A variety of configurations for such actuators are known. Comparably large translation displacements have been recently achieved by using a structure of piezoelectric bender tape extending helically around an axis which is itself curved, as described, for example, in WO-0147041 or D. H. Pearce et al., Sensors and Actuators A 100 (2002), 281-286. Such devices are capable of exhibiting displacement in the order of millimetres on an active length of the order of centimetres.

Whilst the manufacturing of ceramic actuators is known, their applicability is limited due to the brittleness of the material they are made of. It would therefore be desirable to provide housing for ceramic actuators that reduces the sensitivity of ceramic actuators against sudden impacts as caused for example by a drop onto a hard surface.

As a separate matter, in recent years, with the explosive spread of portable information terminals called PDAs and portable telephones, an increasing number of products incorporate a compact digital camera or digital video unit employing a CCD (charge-coupled device) or CMOS (complementary metal-oxide semiconductor) sensor as an image sensor. When such a digital camera or the like is miniaturized using an image sensor with a relatively small effective image-sensing surface area, its optical system also needs to be miniaturized accordingly.

To achieve focussing or zooming, additional drive motors have to be included in the already confined volume of such miniature cameras. Whilst most of the existing cameras rely on variations of the well-known electric-coil motor, a number of other actuators have been proposed as small drive units for the lens system. These novel drive units often include actuators of electro-active material, for example piezoelectric, piezoresistive, electrostrictive or magnetostrictive material, typically ceramic actuators.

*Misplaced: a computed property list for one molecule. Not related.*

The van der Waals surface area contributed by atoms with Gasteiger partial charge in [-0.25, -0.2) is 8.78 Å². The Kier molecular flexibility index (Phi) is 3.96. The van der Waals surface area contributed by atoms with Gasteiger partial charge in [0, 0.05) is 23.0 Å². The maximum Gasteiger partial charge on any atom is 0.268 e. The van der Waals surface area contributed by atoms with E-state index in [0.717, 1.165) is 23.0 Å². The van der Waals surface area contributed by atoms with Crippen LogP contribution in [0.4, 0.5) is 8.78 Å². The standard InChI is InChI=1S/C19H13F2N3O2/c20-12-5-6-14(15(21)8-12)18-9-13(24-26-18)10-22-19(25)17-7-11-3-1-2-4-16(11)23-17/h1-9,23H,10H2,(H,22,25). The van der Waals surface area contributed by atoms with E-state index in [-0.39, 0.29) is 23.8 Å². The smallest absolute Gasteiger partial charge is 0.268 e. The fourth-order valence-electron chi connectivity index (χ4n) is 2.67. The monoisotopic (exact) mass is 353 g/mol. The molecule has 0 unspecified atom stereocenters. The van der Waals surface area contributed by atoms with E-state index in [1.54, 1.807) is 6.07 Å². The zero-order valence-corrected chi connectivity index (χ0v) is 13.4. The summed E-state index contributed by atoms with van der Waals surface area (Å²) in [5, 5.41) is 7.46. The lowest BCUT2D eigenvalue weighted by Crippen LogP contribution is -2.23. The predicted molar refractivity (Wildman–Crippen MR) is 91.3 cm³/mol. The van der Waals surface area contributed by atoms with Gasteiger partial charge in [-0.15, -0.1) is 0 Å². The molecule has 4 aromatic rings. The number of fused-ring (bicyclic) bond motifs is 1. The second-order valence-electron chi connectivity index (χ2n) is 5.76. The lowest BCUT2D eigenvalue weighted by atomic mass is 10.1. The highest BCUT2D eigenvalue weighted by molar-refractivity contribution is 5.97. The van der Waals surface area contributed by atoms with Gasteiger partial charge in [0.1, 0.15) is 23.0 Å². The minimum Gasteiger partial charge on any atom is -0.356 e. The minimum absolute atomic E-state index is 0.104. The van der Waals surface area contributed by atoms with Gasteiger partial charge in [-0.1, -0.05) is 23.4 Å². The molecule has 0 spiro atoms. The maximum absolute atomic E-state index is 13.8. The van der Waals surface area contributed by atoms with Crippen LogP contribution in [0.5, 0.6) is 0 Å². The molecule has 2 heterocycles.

Small electro-active actuators with comparably large translation displacements have been recently build using a structure of piezoelectric bender tape extending helically around an axis which is itself curved, as described, for example, in WO-01/47041 or D. H. Pearce et al., Sensors and Actuators A 100 (2002), 281-286. Such devices are capable of exhibiting displacement in the order of millimetres on an active length of the order of centimetres. They may be manufactured from multilayer ceramic base material such as lead zirconate titanate (PZT) and sintered at high temperatures into their final shape. The use of such actuators as drive motors for lens systems has been proposed in WO-02/103451.

As drive units adapt to the reduced volume of the compact camera designs, lens suspensions systems, which constrain the motion of the lens holder, have to co-evolve. Lens suspension systems suitable for miniaturized cameras, particularly for cameras driven by an electro-active transducer ideally have a low stiffness, resistive force or friction in direction of the desired motion and high stiffness in all other directions.

According to a first aspect of the invention, there is provided a housing for a ceramic actuator including a protective structure, preferably with compliant elements contacting the actuator, limiting the the range of motion of sections of the bender located distant from both fixed and moving terminals of the bender.

An actuator is typically operated with a fixed terminal or end section and a moving terminal or end section. The fixed terminal is attached to the housing or mounted on a base structure shared with the housing. The moving terminal of the actuator is the section of the actuator that displays the largest displacement relative to the fixed section of the actuator. It is seen as an important feature of the first aspect of the invention that the protective structure is adapted to limit the range of displacement of the actuator by contacting the actuator at one or more sections located between the two terminal sections of the actuator. Thus, the actuator is free to move, on actuation, within the range of displacement until it contacts the protective structure and references to contacting should be understood accordingly. Such a protective structure protects the actuator against a sudden impact, as caused for example by a drop onto a hard surface, by preventing excessive displacement of the actuator which would cause damage.

The actuator may be a linear actuator having a moving end section that describes a near linear motion.